Dr. Verda Bradley Ph.D, LCSW, is licensed by the American Board Of Clinical Social Workers, she is a board certified diplomat and CEO of the Bradley-Glen Behavioral Health Association. We are thankful to have her expert advice and insight for men and women who want to improve their communication with one another.
Why is positive communication between men and women important to you personally? Communication is the essence of living in this world. Positive communication strengthens my values, my faith and gives insight into my behavior. I learn through communing. Positive feedback can provide an accurate perception of one’s personal reality. Men and women are fundamentally different. We are not only biologically different but there are psychological differences as well. I have daughters and watching them play as children was interesting and different from my grandsons play. The rules were set up differently and the consequences of breaking those rules also differed. Generally men are solution driven while many women like to discuss feelings. When there is a problem men like a resolution but sometimes women just want to revisit the issue one more time.
How can men and women communicate better in dating and married relationships? By expressing their wants, thoughts, feelings, and beliefs in a direct and honest way that is respectful to each person. Dr. Theodor Reik suggests in ” Listening with the Third Ear” that we listen to the other person attempting to get our own needs met but we must also try to meet the needs of other person as much as possible; listening and negotiating so that the other person wants to choose to cooperate because they too are getting something out of the interaction.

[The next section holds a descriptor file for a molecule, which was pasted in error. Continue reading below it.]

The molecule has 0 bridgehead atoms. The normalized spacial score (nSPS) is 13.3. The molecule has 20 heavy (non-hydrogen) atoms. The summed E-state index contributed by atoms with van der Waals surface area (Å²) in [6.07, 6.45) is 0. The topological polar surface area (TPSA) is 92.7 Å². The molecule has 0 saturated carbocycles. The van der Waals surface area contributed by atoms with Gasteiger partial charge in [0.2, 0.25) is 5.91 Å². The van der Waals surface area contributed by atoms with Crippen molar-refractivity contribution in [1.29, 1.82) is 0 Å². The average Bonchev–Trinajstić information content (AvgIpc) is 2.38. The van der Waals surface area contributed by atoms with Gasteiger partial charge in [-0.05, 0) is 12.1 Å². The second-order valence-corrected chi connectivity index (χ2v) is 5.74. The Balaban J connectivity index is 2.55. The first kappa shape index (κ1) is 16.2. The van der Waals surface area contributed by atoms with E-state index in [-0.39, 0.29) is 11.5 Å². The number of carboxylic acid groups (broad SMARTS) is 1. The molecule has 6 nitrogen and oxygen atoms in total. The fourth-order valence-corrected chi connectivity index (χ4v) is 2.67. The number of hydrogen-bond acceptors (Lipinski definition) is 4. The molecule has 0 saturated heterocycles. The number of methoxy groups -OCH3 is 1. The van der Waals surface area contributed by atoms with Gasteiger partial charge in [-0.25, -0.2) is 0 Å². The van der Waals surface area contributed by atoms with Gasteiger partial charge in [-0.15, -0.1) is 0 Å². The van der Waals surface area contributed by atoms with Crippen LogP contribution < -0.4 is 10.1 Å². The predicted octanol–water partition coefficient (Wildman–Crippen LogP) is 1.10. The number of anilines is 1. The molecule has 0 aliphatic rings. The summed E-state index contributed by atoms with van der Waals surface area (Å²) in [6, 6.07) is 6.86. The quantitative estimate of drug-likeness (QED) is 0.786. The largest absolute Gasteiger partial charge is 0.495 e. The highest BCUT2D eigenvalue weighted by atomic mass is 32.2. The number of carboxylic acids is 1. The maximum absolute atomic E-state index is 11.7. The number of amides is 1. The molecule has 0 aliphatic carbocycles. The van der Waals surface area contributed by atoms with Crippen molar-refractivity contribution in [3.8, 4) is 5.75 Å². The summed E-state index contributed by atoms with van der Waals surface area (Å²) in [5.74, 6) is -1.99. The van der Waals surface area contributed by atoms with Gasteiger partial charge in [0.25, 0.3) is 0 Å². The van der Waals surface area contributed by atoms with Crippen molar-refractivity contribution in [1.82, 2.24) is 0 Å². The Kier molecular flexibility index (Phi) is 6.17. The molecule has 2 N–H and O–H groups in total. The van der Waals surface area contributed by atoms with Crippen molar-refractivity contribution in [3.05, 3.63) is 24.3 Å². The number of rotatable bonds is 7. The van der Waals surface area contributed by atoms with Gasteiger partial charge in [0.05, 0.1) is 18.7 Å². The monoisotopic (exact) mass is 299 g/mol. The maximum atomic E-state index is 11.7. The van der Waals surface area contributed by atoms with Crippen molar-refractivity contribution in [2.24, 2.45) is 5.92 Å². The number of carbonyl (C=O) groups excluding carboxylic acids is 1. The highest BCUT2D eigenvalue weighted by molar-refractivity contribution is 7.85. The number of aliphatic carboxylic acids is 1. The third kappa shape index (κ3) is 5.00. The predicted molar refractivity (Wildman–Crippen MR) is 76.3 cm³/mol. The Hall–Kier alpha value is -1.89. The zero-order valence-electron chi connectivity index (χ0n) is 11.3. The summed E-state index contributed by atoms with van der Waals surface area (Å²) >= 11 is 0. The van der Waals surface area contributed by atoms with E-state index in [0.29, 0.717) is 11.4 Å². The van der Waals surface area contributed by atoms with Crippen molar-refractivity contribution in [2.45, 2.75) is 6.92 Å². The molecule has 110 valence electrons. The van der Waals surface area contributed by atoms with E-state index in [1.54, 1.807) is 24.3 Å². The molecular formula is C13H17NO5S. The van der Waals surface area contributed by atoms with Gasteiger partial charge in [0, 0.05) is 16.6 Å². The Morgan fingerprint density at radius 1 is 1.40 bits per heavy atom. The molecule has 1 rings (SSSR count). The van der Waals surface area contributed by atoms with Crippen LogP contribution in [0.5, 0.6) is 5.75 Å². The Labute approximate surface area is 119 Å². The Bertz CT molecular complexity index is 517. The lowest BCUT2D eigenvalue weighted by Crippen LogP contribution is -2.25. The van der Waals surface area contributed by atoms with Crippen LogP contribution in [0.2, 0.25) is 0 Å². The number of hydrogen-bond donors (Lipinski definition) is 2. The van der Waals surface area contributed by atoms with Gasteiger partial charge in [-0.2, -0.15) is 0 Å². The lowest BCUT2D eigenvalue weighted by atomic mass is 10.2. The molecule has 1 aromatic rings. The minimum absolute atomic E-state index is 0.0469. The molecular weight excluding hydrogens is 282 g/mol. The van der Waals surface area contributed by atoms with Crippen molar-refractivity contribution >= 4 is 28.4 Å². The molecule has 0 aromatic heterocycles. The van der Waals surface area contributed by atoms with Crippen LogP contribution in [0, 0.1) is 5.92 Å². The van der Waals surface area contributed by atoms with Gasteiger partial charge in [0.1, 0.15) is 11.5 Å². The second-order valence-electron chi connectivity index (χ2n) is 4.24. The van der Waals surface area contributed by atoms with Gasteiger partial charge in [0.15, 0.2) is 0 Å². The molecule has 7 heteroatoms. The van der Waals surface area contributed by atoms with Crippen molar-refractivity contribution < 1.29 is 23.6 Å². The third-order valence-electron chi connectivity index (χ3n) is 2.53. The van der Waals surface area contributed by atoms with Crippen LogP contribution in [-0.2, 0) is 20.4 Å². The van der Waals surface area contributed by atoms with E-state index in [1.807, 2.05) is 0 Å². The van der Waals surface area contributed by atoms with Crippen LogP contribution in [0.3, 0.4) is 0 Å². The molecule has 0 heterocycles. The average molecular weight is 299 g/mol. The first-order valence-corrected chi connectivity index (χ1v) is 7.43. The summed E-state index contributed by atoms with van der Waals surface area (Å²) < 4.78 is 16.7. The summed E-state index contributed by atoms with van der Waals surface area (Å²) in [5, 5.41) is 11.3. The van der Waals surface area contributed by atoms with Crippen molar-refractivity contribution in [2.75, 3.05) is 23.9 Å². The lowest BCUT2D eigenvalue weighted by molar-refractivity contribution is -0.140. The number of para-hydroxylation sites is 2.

How can women and men communicate better in work place/business interactions? Each person needs to make requests in a way that is respectful, providing priorities and clear goals to be achieved.
What hinders positive communication? Do you think people say what they really mean most of the time or do they say what they believe the other wants to hear? Often, our communication style is similar to messages we received when growing up. If we grew up surrounded by people who communicated in a passive/ aggressive style, that is how we learned to deal with messages. Many people need to learn how to say no or yes in a way that doesn’t damage the relationship while acting in accordance with personal values and morals.
Read the interviews with our other panelists here and join us March 5 at Emmanuel HM Turner Church in Los Angeles for Are You Hearing Me? Am I Hearing You? See all the details, RSVP, and invite your friends and family here.